Isolated farm trees are a distinct feature of the Australian landscape, previously part of a forested landscape, until extensive clearing occurred for agricultural purposes post European settlement. A majority of studies has focused on the beneficial effects of tree clusters, such as shelter belts and windbreaks and little pertains to characterizing the role of isolated farm trees (also referred as isolated farm trees, IFTs). IFTs are generally older than their tree cluster counterparts, with little to no chance of regenerating in a grazed landscape. Both tree clusters and IFTs contribute to the health of the soil by increasing soil nutrients, protecting pastures and stock from harsh weather, reducing erosion levels, providing habitat for vertebrate and invertebrate species and increasing agricultural productivity. With the loss of the IFTs from the landscape, the many benefits they provide have also been lost. The purpose of the study was to examine the role IFTs have on enhancing soil health in pastures using physical, chemical and biological soil-health indicators. Leaf litter and soil sampling and soil CO2 efflux readings were made from beneath the canopy and in the surrounding pasture of nine isolated farm trees (Eucalyptus melliodora, E. viminalis, and E. bridgesiana) in Central-west Tablelands of NSW in spring 2014 and autumn 2015. The results indicate IFTs enhance soil health in pasture landscapes with greater arthropod abundance and diversity, higher rates of soil respiration, greater concentrations of total nitrogen and phosphorous, and lower levels of soil compaction closer to the tree compared with surrounding pasture landscape. Collectively these findings point to a positive influence on soil health in grazed pastures by isolated farm trees.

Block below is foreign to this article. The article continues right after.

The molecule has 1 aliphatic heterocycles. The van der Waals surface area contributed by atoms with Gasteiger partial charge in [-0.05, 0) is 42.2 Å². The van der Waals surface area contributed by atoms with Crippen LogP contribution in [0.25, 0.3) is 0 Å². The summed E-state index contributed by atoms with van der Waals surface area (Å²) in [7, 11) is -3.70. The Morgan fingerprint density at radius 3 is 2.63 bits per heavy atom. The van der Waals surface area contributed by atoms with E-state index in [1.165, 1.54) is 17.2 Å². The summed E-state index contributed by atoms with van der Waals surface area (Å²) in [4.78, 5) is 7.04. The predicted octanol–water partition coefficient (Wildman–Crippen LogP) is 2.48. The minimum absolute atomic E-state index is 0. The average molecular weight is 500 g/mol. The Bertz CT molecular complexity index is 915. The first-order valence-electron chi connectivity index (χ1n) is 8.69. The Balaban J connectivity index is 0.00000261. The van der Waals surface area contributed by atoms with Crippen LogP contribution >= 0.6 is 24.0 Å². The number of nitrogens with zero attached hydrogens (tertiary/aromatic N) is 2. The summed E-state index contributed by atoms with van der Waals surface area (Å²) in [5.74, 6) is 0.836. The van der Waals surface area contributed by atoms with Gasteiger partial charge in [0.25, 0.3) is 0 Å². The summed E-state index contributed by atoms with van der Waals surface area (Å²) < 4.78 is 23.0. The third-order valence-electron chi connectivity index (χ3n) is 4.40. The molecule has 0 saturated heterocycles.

|Number of pages||15|
|Journal||International Journal of Ecology and Environmental Sciences|
|Publication status||Published - 2016|
Provost, R., Hodgkins, D., Raman, A., & Nicol, H. (2016). Isolated Trees in Pasture Landscapes Contribute to and Enhance Soil Health: A Study in the Central West New South Wales, Australia. International Journal of Ecology and Environmental Sciences, 42(2), 93-107.